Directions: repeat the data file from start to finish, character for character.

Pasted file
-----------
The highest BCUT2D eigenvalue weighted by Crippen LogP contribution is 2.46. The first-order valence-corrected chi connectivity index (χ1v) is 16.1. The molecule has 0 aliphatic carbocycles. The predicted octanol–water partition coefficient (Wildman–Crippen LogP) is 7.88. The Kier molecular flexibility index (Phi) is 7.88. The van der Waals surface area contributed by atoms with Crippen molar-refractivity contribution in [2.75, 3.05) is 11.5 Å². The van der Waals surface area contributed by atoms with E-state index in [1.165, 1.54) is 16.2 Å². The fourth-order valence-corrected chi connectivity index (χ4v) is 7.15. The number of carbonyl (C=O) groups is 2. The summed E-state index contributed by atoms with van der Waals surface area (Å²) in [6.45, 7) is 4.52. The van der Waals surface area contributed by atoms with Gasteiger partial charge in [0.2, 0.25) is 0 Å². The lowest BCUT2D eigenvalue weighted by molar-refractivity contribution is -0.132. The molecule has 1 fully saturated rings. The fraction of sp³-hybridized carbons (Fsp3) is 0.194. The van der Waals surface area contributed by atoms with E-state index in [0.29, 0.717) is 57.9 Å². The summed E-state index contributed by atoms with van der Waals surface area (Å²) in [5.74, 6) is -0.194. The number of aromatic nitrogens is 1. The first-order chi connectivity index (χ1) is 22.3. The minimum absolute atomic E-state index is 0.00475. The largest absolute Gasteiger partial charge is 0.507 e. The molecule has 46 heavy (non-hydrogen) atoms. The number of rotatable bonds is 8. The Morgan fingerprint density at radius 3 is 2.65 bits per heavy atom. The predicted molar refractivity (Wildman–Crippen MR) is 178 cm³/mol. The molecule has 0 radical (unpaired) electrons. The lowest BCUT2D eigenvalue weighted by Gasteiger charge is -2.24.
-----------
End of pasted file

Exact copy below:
The highest BCUT2D eigenvalue weighted by Crippen LogP contribution is 2.46. The first-order valence-corrected chi connectivity index (χ1v) is 16.1. The molecule has 0 aliphatic carbocycles. The predicted octanol–water partition coefficient (Wildman–Crippen LogP) is 7.88. The Kier molecular flexibility index (Phi) is 7.88. The van der Waals surface area contributed by atoms with Crippen molar-refractivity contribution in [2.75, 3.05) is 11.5 Å². The van der Waals surface area contributed by atoms with E-state index in [1.165, 1.54) is 16.2 Å². The fourth-order valence-corrected chi connectivity index (χ4v) is 7.15. The number of carbonyl (C=O) groups is 2. The summed E-state index contributed by atoms with van der Waals surface area (Å²) in [6.45, 7) is 4.52. The van der Waals surface area contributed by atoms with Gasteiger partial charge in [0.2, 0.25) is 0 Å². The lowest BCUT2D eigenvalue weighted by molar-refractivity contribution is -0.132. The molecule has 1 fully saturated rings. The fraction of sp³-hybridized carbons (Fsp3) is 0.194. The van der Waals surface area contributed by atoms with E-state index in [0.29, 0.717) is 57.9 Å². The summed E-state index contributed by atoms with van der Waals surface area (Å²) in [5.74, 6) is -0.194. The number of aromatic nitrogens is 1. The first-order chi connectivity index (χ1) is 22.3. The minimum absolute atomic E-state index is 0.00475. The largest absolute Gasteiger partial charge is 0.507 e. The molecule has 46 heavy (non-hydrogen) atoms. The number of rotatable bonds is 8. The Morgan fingerprint density at radius 3 is 2.65 bits per heavy atom. The predicted molar refractivity (Wildman–Crippen MR) is 178 cm³/mol. The molecule has 0 radical (unpaired) electrons. The lowest BCUT2D eigenvalue weighted by Gasteiger charge is -2.24.